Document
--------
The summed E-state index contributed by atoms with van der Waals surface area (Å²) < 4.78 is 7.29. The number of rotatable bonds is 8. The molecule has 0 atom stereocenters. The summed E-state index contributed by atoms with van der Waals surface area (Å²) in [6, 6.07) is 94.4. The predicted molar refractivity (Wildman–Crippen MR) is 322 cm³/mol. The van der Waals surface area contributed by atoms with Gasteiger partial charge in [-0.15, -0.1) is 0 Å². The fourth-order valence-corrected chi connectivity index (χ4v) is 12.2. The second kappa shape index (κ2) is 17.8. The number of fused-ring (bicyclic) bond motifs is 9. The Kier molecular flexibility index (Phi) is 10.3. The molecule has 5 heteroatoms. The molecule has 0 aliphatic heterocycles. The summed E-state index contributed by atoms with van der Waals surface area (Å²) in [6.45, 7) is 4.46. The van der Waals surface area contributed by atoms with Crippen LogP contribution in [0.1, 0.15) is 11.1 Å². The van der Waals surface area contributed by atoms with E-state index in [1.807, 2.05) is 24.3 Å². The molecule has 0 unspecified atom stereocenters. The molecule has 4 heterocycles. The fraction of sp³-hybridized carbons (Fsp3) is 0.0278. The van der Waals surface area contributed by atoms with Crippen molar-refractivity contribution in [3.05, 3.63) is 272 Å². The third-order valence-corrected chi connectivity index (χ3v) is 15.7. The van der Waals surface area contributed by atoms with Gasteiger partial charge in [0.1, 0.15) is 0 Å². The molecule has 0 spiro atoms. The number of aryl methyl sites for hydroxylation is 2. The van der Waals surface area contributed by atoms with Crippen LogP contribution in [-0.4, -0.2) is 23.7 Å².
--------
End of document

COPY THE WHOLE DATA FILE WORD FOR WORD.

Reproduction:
The summed E-state index contributed by atoms with van der Waals surface area (Å²) < 4.78 is 7.29. The number of rotatable bonds is 8. The molecule has 0 atom stereocenters. The summed E-state index contributed by atoms with van der Waals surface area (Å²) in [6, 6.07) is 94.4. The predicted molar refractivity (Wildman–Crippen MR) is 322 cm³/mol. The van der Waals surface area contributed by atoms with Gasteiger partial charge in [-0.15, -0.1) is 0 Å². The fourth-order valence-corrected chi connectivity index (χ4v) is 12.2. The second kappa shape index (κ2) is 17.8. The number of fused-ring (bicyclic) bond motifs is 9. The Kier molecular flexibility index (Phi) is 10.3. The molecule has 5 heteroatoms. The molecule has 0 aliphatic heterocycles. The summed E-state index contributed by atoms with van der Waals surface area (Å²) in [6.45, 7) is 4.46. The van der Waals surface area contributed by atoms with Crippen LogP contribution in [0.1, 0.15) is 11.1 Å². The van der Waals surface area contributed by atoms with E-state index in [1.807, 2.05) is 24.3 Å². The molecule has 0 unspecified atom stereocenters. The molecule has 4 heterocycles. The fraction of sp³-hybridized carbons (Fsp3) is 0.0278. The van der Waals surface area contributed by atoms with Crippen molar-refractivity contribution in [3.05, 3.63) is 272 Å². The third-order valence-corrected chi connectivity index (χ3v) is 15.7. The van der Waals surface area contributed by atoms with Gasteiger partial charge in [0.1, 0.15) is 0 Å². The molecule has 0 spiro atoms. The number of aryl methyl sites for hydroxylation is 2. The van der Waals surface area contributed by atoms with Crippen LogP contribution in [-0.4, -0.2) is 23.7 Å².